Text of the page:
A whole cottage industry related to reviews has arisen – if not specifically part of the black market, then certainly a dark shade of grey. Companies, sometimes masquerading as SEO consultants often based in China and India, essentially offer a number of positive reviews for a price (eg 100 x five star reviews for a product on Amazon for £x). These “review farms” have thousands of fake accounts operated by a few individuals, which are deployed en masse to create positive PR. Sometimes they will also be tasked with generating negative PR for rivals (ie fake one star reviews).

The industrialisation of online reviews and the concomitant skullduggery has made consumers increasingly wary of ratings. Ironically, what may have originally been intended to help consumers make a choice has actually made it more difficult. Whether the steps announced by the CMA will improve matters remains to be seen.

Reviews and the gig economy

Although the CMA proposals are presented primarily as consumer protections, reviews and ratings have also become key components of the gig economy, feeding the hungry algorithms which often decide how to allocate work.

The importance of reviews to the Uber ecosystem serves as a good example. Passengers leave a rating (from one to five) for their driver at the end of a journey, and vice-versa. These ratings are used by the algorithm to determine whether a driver gets more work, and can also affect the ease of passengers to find a ride. Although this system should work in principle, there are a few problems:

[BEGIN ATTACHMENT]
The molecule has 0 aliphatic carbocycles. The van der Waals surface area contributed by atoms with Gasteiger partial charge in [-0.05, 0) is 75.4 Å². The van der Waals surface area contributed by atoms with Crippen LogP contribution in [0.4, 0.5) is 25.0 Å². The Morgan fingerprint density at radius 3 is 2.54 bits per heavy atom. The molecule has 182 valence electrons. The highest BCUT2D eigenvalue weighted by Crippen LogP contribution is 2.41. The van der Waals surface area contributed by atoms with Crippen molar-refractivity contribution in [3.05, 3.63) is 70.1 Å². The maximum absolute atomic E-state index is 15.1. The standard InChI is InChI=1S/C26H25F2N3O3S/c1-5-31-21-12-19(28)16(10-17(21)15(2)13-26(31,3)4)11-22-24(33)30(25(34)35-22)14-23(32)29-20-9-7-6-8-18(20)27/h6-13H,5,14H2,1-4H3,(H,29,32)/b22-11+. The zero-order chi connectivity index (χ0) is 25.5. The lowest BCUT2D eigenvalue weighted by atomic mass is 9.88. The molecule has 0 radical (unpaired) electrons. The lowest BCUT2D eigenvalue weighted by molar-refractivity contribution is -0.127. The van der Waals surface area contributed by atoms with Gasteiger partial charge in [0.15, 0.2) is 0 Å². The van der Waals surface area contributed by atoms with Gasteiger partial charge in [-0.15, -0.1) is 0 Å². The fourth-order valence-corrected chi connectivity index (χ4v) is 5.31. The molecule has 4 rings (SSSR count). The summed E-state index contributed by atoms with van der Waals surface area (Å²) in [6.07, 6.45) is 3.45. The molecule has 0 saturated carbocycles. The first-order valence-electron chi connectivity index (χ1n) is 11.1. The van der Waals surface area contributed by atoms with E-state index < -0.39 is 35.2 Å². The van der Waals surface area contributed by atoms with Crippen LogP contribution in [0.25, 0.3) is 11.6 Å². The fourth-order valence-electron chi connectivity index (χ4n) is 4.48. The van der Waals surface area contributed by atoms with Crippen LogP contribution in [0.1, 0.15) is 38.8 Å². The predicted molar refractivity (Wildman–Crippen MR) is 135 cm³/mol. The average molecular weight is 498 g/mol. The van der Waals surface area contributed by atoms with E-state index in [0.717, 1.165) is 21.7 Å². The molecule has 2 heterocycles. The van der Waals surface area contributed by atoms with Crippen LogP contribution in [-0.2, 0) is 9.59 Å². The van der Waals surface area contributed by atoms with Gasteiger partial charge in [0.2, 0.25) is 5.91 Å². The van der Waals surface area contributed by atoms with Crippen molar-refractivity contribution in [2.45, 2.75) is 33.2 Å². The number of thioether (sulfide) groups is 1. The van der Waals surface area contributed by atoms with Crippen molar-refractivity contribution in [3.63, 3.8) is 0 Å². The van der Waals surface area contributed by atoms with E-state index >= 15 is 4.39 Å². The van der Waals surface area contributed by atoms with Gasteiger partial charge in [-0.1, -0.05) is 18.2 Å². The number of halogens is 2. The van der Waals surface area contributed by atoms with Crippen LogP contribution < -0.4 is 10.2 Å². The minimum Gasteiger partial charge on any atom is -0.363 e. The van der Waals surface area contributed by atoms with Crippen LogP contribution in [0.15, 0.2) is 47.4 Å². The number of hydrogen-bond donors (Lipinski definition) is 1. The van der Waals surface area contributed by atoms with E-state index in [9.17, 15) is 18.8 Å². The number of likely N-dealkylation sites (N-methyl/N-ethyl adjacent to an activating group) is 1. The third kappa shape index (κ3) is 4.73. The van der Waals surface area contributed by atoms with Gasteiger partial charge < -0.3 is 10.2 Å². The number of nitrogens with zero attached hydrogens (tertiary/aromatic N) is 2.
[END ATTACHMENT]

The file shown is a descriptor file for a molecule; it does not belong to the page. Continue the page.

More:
• Unreasonableness. There will often be someone who takes a random dislike to their driver and provides a terrible rating which is not fair, dragging down their overall score.
  • Tit for tat. Although Uber anonymises ratings, it may be possible for a driver to guess which passenger provided a bad rating, and provide a poor rating in return (this is a well known problem with the Airbnb review system which leads to a preponderance of positive reviews).
  • Fear and politeness. Since passengers are often dropped off at their home address, they might be reluctant to give their driver a bad rating, concerned about any reprisals. Others are simply very polite and don’t wish to cause any offence.
  • False reviews. In theory an Uber driver could pay someone to use other Ubers and provide bad ratings, indirectly boosting their own credentials on the algorithm as a result.